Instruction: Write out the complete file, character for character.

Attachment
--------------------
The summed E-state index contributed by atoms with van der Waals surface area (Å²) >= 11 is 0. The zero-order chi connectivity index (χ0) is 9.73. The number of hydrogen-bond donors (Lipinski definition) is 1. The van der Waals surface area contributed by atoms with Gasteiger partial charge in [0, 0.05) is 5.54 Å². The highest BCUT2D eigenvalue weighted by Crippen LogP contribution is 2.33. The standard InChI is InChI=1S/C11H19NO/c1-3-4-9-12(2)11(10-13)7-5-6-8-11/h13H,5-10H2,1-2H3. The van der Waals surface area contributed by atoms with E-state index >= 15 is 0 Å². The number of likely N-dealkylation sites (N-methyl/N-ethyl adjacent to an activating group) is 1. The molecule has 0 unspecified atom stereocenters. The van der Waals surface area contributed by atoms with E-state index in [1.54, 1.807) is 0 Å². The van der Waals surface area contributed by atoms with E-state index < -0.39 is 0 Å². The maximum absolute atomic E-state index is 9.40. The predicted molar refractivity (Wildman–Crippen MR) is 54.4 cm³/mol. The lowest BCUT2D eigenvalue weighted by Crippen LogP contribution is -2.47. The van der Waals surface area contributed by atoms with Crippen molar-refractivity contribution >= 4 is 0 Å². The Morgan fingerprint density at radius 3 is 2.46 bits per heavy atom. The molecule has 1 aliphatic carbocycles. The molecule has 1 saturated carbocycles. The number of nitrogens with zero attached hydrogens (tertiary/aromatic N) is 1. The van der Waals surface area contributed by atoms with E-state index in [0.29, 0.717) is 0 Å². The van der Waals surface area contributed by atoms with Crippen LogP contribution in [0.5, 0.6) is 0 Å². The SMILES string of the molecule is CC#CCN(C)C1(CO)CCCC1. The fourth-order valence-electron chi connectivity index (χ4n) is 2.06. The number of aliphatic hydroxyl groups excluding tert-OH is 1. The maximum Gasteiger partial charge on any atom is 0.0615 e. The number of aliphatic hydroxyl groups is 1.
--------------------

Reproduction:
The summed E-state index contributed by atoms with van der Waals surface area (Å²) >= 11 is 0. The zero-order chi connectivity index (χ0) is 9.73. The number of hydrogen-bond donors (Lipinski definition) is 1. The van der Waals surface area contributed by atoms with Gasteiger partial charge in [0, 0.05) is 5.54 Å². The highest BCUT2D eigenvalue weighted by Crippen LogP contribution is 2.33. The standard InChI is InChI=1S/C11H19NO/c1-3-4-9-12(2)11(10-13)7-5-6-8-11/h13H,5-10H2,1-2H3. The van der Waals surface area contributed by atoms with E-state index >= 15 is 0 Å². The number of likely N-dealkylation sites (N-methyl/N-ethyl adjacent to an activating group) is 1. The molecule has 0 unspecified atom stereocenters. The van der Waals surface area contributed by atoms with E-state index in [1.54, 1.807) is 0 Å². The van der Waals surface area contributed by atoms with E-state index < -0.39 is 0 Å². The maximum absolute atomic E-state index is 9.40. The predicted molar refractivity (Wildman–Crippen MR) is 54.4 cm³/mol. The lowest BCUT2D eigenvalue weighted by Crippen LogP contribution is -2.47. The van der Waals surface area contributed by atoms with Crippen molar-refractivity contribution >= 4 is 0 Å². The Morgan fingerprint density at radius 3 is 2.46 bits per heavy atom. The molecule has 1 aliphatic carbocycles. The molecule has 1 saturated carbocycles. The number of nitrogens with zero attached hydrogens (tertiary/aromatic N) is 1. The van der Waals surface area contributed by atoms with E-state index in [0.29, 0.717) is 0 Å². The van der Waals surface area contributed by atoms with Crippen LogP contribution in [0.5, 0.6) is 0 Å². The SMILES string of the molecule is CC#CCN(C)C1(CO)CCCC1. The fourth-order valence-electron chi connectivity index (χ4n) is 2.06. The number of aliphatic hydroxyl groups excluding tert-OH is 1. The maximum Gasteiger partial charge on any atom is 0.0615 e. The number of aliphatic hydroxyl groups is 1.